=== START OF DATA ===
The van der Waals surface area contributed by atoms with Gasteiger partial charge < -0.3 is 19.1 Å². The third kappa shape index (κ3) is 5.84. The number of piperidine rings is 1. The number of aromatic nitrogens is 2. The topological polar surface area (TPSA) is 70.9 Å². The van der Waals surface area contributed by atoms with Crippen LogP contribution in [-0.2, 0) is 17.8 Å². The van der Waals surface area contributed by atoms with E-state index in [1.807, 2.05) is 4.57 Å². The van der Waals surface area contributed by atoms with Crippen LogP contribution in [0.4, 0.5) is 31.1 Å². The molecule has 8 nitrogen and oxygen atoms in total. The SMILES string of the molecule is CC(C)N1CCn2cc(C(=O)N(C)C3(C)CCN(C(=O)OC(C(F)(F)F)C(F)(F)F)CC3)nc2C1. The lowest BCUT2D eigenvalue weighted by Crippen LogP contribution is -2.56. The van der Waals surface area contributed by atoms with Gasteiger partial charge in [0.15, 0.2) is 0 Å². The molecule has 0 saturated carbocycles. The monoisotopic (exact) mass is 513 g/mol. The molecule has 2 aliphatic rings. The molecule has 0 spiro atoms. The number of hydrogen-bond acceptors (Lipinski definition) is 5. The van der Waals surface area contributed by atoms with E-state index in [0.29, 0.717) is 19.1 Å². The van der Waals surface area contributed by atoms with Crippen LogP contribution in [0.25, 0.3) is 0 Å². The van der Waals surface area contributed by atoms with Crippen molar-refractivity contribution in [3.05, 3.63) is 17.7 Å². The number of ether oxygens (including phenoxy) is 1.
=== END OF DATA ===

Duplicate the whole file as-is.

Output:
The van der Waals surface area contributed by atoms with Gasteiger partial charge < -0.3 is 19.1 Å². The third kappa shape index (κ3) is 5.84. The number of piperidine rings is 1. The number of aromatic nitrogens is 2. The topological polar surface area (TPSA) is 70.9 Å². The van der Waals surface area contributed by atoms with Crippen LogP contribution in [-0.2, 0) is 17.8 Å². The van der Waals surface area contributed by atoms with E-state index in [1.807, 2.05) is 4.57 Å². The van der Waals surface area contributed by atoms with Crippen LogP contribution in [0.4, 0.5) is 31.1 Å². The molecule has 8 nitrogen and oxygen atoms in total. The SMILES string of the molecule is CC(C)N1CCn2cc(C(=O)N(C)C3(C)CCN(C(=O)OC(C(F)(F)F)C(F)(F)F)CC3)nc2C1. The lowest BCUT2D eigenvalue weighted by Crippen LogP contribution is -2.56. The van der Waals surface area contributed by atoms with Gasteiger partial charge in [0.15, 0.2) is 0 Å². The molecule has 0 saturated carbocycles. The monoisotopic (exact) mass is 513 g/mol. The molecule has 2 aliphatic rings. The molecule has 0 spiro atoms. The number of hydrogen-bond acceptors (Lipinski definition) is 5. The van der Waals surface area contributed by atoms with E-state index in [0.29, 0.717) is 19.1 Å². The van der Waals surface area contributed by atoms with Crippen LogP contribution in [0.25, 0.3) is 0 Å². The van der Waals surface area contributed by atoms with Crippen molar-refractivity contribution in [3.05, 3.63) is 17.7 Å². The number of ether oxygens (including phenoxy) is 1.